FGM is about gender - it’s also a “men’s issue”

Female Genital Mutilation is a gendered harmful practice, a type of gender-based violence (GBV) and one of many expressions of power and control over girls’ and women’s bodies and their sexuality. It is “rooted in unequal power relations between men and women that are embedded in a system that sustains itself through discriminatory gender stereotypes and norms, and unequal access to and control over resources”. (UNICEF, 2020) 

While practiced on women and girls, FGM is not only about women, it’s about gender roles, norms and inequality.  

In this section we will give a few examples of how FGM relates to gender and how men have power over whether or not FGM continues.

Men have power

In patriarchal societies men have power over norms and practices. As fathers, husbands, religious- political- or cultural leaders, men can have a direct influence on whether FGM is seen as a necessary and traditional pratice for girls or instead a human rights violation. 

As fathers and as husbands, men can choose whether to openly push for the practice, to silently consent to it or openly take a stand and work to end it. Men can ask for a woman to be cut before agreeing to marry her, or for a wife to undergo a second FGM if he deems the first not done as he deems it should. A future husband can, on the contrary, decide to marry a woman who has not undergone FGM. A husband can support the practice being performed on his daughters or can instead protect her, including when female relatives push for it being performed. 

In 2021, an Ugandan newspaper reported of two men being arrested for forcing their wives to undergo the FGM, despite the practice being outlawed in the country.

As men constitute the majority of community leaders in many societies, men have a central role to play in maintaining or abandoning FGM. Examples exist of men in religious spaces who have used their influence in society to maintain the practice over the years or instead have spoken publicly against the practice. This is of great importance in communities, such as for example the Gambia or Somalia, where religion is an important justification of the practice of FGM. (UNFPA The Gambia, 2017)  The same goes for men in political spaces who may choose to support FGM, avoid the issue or instead work actively towards its abolition. 

As persons with power in their communities, men have an important role to play in pushing for the continuation or discontinuation of FGM.

 

FGM is linked to marriageability

In many communities, marriage is a matter of economic security and social inclusion for girls. This is especially true when families are poor and girls’ possibilities are limited. As a result, parents may have their daughters undergo FGM, even when they are aware of the health consequences, as they may consider that the gains (economic security and social inclusion) outweigh the loss (health consequences). In such communities parents cannot decide to stop the practice without compromising their daughter’s marriage prospects. Everyone in the community must agree to stop the mutilation and to change the social norms around the practice. (UNICEF, 2020)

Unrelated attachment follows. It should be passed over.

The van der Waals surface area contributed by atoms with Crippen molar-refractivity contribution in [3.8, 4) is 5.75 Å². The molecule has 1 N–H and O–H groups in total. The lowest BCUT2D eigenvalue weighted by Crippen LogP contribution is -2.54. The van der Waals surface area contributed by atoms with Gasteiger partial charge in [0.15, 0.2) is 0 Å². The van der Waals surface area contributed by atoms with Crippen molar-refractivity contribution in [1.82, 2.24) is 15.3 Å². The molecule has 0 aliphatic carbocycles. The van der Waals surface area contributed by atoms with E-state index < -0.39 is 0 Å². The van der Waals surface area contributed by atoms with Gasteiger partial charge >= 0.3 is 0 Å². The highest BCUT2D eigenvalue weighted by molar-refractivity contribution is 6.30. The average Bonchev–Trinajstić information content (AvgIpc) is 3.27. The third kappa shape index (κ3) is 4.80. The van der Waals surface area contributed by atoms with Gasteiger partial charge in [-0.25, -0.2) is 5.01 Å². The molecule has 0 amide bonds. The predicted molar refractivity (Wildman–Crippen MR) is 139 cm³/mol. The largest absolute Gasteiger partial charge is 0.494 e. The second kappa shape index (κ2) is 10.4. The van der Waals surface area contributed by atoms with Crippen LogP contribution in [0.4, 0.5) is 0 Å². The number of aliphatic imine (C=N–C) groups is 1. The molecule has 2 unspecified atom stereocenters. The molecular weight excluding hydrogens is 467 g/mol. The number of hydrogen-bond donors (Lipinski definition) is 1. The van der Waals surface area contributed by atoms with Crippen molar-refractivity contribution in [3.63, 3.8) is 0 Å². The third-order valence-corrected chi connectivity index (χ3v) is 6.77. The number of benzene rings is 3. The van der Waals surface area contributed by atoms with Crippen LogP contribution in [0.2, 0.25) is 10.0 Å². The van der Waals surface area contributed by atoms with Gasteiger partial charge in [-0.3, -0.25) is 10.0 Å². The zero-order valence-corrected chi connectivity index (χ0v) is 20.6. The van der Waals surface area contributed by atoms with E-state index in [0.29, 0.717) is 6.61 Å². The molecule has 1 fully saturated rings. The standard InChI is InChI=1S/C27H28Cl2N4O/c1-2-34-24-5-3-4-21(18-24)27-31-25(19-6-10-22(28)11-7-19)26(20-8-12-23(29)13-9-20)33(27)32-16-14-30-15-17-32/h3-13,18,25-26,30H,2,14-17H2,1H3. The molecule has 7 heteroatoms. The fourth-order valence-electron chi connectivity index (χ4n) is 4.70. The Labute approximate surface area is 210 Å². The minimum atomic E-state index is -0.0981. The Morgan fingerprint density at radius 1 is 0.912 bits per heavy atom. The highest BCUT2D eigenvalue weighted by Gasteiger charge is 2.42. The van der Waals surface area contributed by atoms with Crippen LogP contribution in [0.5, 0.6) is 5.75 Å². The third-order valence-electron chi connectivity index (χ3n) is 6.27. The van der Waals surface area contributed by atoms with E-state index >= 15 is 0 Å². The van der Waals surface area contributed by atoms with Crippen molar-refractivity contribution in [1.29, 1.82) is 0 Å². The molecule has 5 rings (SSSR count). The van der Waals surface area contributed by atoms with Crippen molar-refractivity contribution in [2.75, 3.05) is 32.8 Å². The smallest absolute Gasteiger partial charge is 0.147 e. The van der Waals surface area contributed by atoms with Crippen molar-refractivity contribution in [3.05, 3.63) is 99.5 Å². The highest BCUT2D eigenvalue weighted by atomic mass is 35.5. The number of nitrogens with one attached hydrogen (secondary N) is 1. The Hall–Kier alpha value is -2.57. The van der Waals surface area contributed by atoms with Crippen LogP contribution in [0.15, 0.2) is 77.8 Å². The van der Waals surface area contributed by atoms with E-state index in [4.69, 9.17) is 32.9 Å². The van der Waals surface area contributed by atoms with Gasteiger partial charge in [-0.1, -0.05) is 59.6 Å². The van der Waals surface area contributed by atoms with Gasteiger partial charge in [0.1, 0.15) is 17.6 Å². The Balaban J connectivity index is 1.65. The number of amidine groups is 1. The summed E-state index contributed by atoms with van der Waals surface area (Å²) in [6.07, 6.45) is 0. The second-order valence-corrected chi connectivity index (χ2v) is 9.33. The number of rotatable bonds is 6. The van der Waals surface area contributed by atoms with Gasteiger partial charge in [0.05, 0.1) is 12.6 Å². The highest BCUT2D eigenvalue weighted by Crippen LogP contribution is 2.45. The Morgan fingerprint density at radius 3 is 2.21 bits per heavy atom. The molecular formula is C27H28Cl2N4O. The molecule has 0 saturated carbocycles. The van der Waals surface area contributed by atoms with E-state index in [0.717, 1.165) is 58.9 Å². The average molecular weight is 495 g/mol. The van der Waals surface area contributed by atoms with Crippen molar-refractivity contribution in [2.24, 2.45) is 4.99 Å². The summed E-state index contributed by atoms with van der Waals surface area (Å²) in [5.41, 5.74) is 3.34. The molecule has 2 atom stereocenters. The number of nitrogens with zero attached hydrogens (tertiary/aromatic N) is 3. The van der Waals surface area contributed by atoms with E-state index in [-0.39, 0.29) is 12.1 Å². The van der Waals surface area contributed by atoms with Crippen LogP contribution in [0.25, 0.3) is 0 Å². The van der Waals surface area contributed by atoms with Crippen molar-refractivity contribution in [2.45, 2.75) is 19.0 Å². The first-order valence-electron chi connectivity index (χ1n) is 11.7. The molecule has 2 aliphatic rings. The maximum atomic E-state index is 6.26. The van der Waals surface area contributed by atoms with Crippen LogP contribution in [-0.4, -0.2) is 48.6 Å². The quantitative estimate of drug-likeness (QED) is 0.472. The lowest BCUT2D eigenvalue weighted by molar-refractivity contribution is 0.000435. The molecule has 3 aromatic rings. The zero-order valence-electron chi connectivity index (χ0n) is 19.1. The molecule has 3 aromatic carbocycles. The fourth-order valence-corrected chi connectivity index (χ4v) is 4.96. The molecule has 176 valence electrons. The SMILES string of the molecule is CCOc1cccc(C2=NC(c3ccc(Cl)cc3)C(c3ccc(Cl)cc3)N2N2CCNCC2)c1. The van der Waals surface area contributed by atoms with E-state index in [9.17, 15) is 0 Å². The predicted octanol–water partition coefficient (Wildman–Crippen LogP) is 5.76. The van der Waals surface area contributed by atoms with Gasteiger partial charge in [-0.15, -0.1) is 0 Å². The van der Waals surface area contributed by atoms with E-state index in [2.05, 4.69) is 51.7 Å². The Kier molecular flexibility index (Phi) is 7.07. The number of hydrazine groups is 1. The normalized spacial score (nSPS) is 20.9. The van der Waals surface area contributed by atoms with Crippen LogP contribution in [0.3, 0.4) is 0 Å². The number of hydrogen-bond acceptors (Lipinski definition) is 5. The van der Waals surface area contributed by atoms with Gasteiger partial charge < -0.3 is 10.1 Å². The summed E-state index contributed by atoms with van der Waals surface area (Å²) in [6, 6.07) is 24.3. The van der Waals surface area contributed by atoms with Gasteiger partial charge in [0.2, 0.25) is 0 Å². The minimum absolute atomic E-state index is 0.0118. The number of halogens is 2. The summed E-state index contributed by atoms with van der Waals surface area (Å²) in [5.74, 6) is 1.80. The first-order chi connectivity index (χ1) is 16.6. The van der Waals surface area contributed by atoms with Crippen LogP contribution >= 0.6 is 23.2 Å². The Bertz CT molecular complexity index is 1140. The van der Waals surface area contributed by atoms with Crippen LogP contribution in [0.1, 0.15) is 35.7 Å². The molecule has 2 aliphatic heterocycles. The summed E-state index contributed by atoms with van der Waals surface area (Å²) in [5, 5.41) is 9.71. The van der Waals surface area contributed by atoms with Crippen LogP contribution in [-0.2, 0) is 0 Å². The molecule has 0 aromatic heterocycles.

Men in the Maasai Community in Kenya, for example, are not allowed to marry uncut women as they are not allowed to join important cultural celebrations and children born out of relations with an uncut woman are considered illegitimate. (Batha, E. 2018),

A systematic review of research addressing the role of men in abandonment of female genital mutilation (BMC Public Health, 2015), showed that in many African communities, FGM was deemed important for good marriage opportunities for girls, and to ensure fidelity in marriage and that FGM helped men maintain polygamy in some communities. According to one study quoted, fathers in Egypt thought that uncut girls were promiscuous. 

In these communities, boys and men have a role to play in showing that they accept to marry uncut women. 

  • How is FGM linked to ideas about marriageability, honor and respect for women or girls in your community? 
  • What role do men play to perpetuate these ideas and how can they contribute to change them?

FGM can affect men

Some studies have explored how FGM affects men. Almroth and Amroth-Berggren at al. (2001) explored complications and attitudes with regard to FGM in a community in Sudan. They found that male complications resulting from FGM were reported by a majority of the 59 men interviewed and included difficulty during penetrative sex, wounds/infections on the penis and psychological problems. A majority of the younger men who participated said that they would have preferred to marry a woman without FGM.

If men are also negatively affected by FGM then they have incentive to help put an end to the practice.

  • Do you know of studies that explore the impact of FGM on men in your community?
  • How can this type of data be used to further advance FGM prevention? 

“The Community of Practice on Female Genital Mutilation” is part of the “Building Bridges between Africa and Europe to tackle FGM” project, supported by the “UNFPA-UNICEF Joint Programme on the Elimination of FGM”.
The project is coordinated by AIDOS in partnership with GAMS Belgium.

The views expressed on this website are those of the authors and do not necessarily reflect the official policy or position of the UNFPA, UNICEF or any other agency or organization.

© Copyright : GAMS Belgium